On 12 July 1867, despite the Party Processions Acts, the Orange Order paraded from Bangor to Newtownards. It was organised by William Johnston and about 30,000 took part.[9]

20th century and beyond

Orangemen parade in Bangor, 12 July 2010 - geograph - 1963238.jpg

The inter-war period of the early 20th century saw the development of the fondly remembered Tonic Cinema, Pickie Pool and Caproni's ballroom — all three among the foremost of their type in Ireland. All three no longer exist, although there is a fun park named Pickie. This park has a small children's paddling pool, and was created as the original Pickie's was demolished due to the rejuvenation of Bangor seafront in the 1980s and early 1990s.

In 1944 during Second World War, Dwight D Eisenhower addressed Allied troops in Bangor, who were departing to take part in the D-Day landings. In 2005, his granddaughter Mary-Jean Eisenhower came to the town to oversee the renaming of the marina's North Pier as the Eisenhower Pier.

With the growing popularity of inexpensive foreign holidays from the 1960s onwards, Bangor declined as a tourist resort and was forced to rethink its future. The second half of the 20th century saw its role as a dormitory town for Belfast become more important. Its population increased dramatically; from around 14,000 in 1930 it had reached 40,000 by 1971 and 58,000 by the end of the century (some council publicity material counting it as high as 70,000), making it one of the ten largest settlements in all of Ireland. The late 1960s also saw work begin on the construction of the Ring Road around the town.

Currently the seafront of the city is awaiting redevelopment and has been for over a decade, with a large part of the frontage already demolished, leaving a patch of derelict ground facing onto the marina. Because of this, a great deal of local controversy surrounds this process and the many plans put forward by the council and developers for the land; in November 2009, it was voted by UTV viewers as "Ulster's Biggest Eyesore". A state of the art recycling centre is being built in Balloo Industrial Estate, supposed to be one of the most advanced in Europe. It opened in the summer of 2008.[10][11]

Places of interest

The McKee Clock
  • Bangor Marina
  • Clandeboye Estate
  • Ward Park
  • Clandeboye Park
  • Castle Park
  • Cathedral/Abbey/Priory Bangor Abbey
  • Bangor Carnegie Library
  • Castle Bangor Castle
  • Somme Heritage Centre
  • Bangor Market House, which dates from the late 18th century, is a 5-bay 2-storey building currently used as a bank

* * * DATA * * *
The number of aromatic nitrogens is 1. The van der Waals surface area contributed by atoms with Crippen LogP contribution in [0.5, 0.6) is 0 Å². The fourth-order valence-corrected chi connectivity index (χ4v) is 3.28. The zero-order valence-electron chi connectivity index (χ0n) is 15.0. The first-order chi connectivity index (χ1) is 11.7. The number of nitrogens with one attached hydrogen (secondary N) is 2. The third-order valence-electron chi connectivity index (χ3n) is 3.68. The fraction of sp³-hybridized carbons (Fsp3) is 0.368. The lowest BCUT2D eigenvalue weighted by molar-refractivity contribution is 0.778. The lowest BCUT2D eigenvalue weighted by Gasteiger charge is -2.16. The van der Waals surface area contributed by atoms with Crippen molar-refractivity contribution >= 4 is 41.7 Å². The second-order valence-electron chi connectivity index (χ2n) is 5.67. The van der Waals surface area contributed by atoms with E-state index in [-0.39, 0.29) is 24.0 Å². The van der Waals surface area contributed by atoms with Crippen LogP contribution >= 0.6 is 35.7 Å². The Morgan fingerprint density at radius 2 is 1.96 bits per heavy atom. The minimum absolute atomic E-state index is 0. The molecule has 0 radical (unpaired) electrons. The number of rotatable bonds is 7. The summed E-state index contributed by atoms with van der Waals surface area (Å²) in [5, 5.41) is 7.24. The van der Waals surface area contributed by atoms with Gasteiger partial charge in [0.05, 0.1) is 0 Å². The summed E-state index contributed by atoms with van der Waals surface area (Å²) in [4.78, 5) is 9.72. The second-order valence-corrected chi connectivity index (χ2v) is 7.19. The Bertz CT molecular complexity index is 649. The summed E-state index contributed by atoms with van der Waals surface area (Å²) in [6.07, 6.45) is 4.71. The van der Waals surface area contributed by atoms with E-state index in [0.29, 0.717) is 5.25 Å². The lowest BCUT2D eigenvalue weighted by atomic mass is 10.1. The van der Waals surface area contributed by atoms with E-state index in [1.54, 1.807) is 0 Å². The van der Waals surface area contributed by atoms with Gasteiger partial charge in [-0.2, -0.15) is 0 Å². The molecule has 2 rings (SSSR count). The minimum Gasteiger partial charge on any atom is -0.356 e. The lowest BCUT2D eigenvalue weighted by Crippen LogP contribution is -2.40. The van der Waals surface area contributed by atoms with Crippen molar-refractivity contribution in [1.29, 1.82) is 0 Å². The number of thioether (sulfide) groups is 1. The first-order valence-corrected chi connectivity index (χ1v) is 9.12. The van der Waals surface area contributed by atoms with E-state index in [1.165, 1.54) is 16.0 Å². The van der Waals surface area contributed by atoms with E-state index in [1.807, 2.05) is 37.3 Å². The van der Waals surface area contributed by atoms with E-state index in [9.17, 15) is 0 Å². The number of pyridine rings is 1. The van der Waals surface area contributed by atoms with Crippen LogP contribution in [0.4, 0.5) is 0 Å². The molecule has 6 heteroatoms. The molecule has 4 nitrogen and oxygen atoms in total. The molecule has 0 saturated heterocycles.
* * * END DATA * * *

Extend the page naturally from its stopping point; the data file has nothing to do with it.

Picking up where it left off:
• Bangor Old Custom House
  • McKee Clock


Bangor and its immediate area have several townlands. Their names predate the settlement of Ulster and are ultimately derived from the Irish language, while newer neighbourhoods have names which come from English and Scots languages. Bangor sprang up in a townland that is now called Corporation. Over time, the surrounding townlands have been built upon and they have given their names too to roads and housing estates.

The following is a list of townlands:

  • Balloo ("Hugh's townland")
  • Ballyholme ("Hóm's townland")
  • Ballycroghan ("townland of the small stack")
  • Ballymaconnell ("MacConnell's townland")
  • Ballymacormick ("MacCormick's townland")
  • Ballymagee ("MacGee's/Magee's townland")
  • Ballyree ("townland of the heather")
  • Ballyvarnet ("townland of the gap")
  • Carnalea ("small mound of the calf")
  • Conlig ("stone of the hound")
  • Corporation
  • Rathgill



Bangor has a high reputation for sailing, hosting great world events and also has high prestige clubs such as the Royal Ulster Yacht Club and Ballyholme Yacht Club which is the venue for Northern Ireland's Elite Sailing Facility.

Motor sport

Every year Bangor hosts the motorcycle World Trials Championships at the marina. Bangor also hosted an off-road karting event on Gransha Road in 2007.


Bangor Cricket Club runs five teams now in full league competition and has a reputation for providing one of the best wickets to play on anywhere in Ireland. Not traditionally one of the giants of local cricket, they surprised many people by winning the NCU Senior League Section 1 three seasons ago, thanks largely to the exploits of New Zealander Regan West and all rounder Johnny Hewitt, who have now left the club. The club is now mid-table and looking to heavily develop its next generation. It is greatly aided in this regard by their Sri Lankan professional Yasas Tillakaratne.

Bangor Grammar School won the 2008 Ulster Schools Cricket Cup, which has spurred belief in the future of the cricket club.


  1. "Bangor Marina". Blue Flag Programme. Retrieved 30 April 2010. 
  2. Bangor voted most desirable place to live, UTV News, 3 August 2007
  3. "Bangor receives city status in Princess Anne visit" (in en-GB). BBC News. 2022-12-02. 
  4. Bangor Abbey Through Fifteen Centuries. Published 1958. Bangor: Friends of Bangor Abbey. Canon James Hamilton M.A. ISBN 0-9511562-3-3
  5. "Bangor Abbey". The Catholic Encyclopedia. Retrieved 30 April 2010. 
  6. "Eclesia Bennchuir fundata est.". University College Cork. Retrieved 30 April 2010. 
  7. Hamilton, Rector of Bangor Abbey
  8. O'Sullivan, Aidan & Breen, Colin (2007). Maritime Ireland. An Archaeology of Coastal Communities. Stroud: Tempus. pp. 211–212. ISBN 978-0-7524-2509-2. 
  9. "Parades and Marches - Chronology 2: Historical Dates and Events". Conflict Archive on the Internet (CAIN). Retrieved 28 January 2010. 
  10. Balloo Recycling Centre North Down Borough Council
  11. Balloo Waste Transfer Station and Recycling Centre, Bangor CEEQUAL